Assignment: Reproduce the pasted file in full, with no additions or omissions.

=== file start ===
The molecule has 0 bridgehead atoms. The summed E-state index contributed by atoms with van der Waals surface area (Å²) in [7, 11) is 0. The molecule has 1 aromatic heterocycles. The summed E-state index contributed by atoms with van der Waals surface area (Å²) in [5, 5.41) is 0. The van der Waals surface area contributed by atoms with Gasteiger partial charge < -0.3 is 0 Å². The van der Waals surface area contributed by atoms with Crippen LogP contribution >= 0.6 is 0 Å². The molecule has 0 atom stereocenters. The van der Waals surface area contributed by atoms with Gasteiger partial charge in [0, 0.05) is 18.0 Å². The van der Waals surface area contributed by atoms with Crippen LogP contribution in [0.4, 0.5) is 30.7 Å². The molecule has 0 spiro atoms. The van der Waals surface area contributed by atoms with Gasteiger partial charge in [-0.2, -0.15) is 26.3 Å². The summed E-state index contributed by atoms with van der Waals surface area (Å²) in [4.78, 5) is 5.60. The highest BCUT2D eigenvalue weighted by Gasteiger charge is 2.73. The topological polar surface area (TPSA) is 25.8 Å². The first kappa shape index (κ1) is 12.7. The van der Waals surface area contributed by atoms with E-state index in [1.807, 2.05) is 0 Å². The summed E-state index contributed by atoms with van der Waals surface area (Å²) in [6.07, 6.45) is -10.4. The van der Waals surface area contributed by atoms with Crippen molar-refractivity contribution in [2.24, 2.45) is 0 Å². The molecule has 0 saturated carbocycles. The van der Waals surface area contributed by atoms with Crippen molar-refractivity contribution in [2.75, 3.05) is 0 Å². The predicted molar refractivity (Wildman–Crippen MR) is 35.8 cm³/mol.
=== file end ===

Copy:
The molecule has 0 bridgehead atoms. The summed E-state index contributed by atoms with van der Waals surface area (Å²) in [7, 11) is 0. The molecule has 1 aromatic heterocycles. The summed E-state index contributed by atoms with van der Waals surface area (Å²) in [5, 5.41) is 0. The van der Waals surface area contributed by atoms with Gasteiger partial charge < -0.3 is 0 Å². The van der Waals surface area contributed by atoms with Crippen LogP contribution >= 0.6 is 0 Å². The molecule has 0 atom stereocenters. The van der Waals surface area contributed by atoms with Gasteiger partial charge in [0, 0.05) is 18.0 Å². The van der Waals surface area contributed by atoms with Crippen LogP contribution in [0.4, 0.5) is 30.7 Å². The molecule has 0 spiro atoms. The van der Waals surface area contributed by atoms with Gasteiger partial charge in [-0.2, -0.15) is 26.3 Å². The summed E-state index contributed by atoms with van der Waals surface area (Å²) in [4.78, 5) is 5.60. The highest BCUT2D eigenvalue weighted by Gasteiger charge is 2.73. The topological polar surface area (TPSA) is 25.8 Å². The first kappa shape index (κ1) is 12.7. The van der Waals surface area contributed by atoms with E-state index in [1.807, 2.05) is 0 Å². The summed E-state index contributed by atoms with van der Waals surface area (Å²) in [6.07, 6.45) is -10.4. The van der Waals surface area contributed by atoms with Crippen molar-refractivity contribution in [2.24, 2.45) is 0 Å². The molecule has 0 saturated carbocycles. The van der Waals surface area contributed by atoms with Crippen molar-refractivity contribution in [2.75, 3.05) is 0 Å². The predicted molar refractivity (Wildman–Crippen MR) is 35.8 cm³/mol.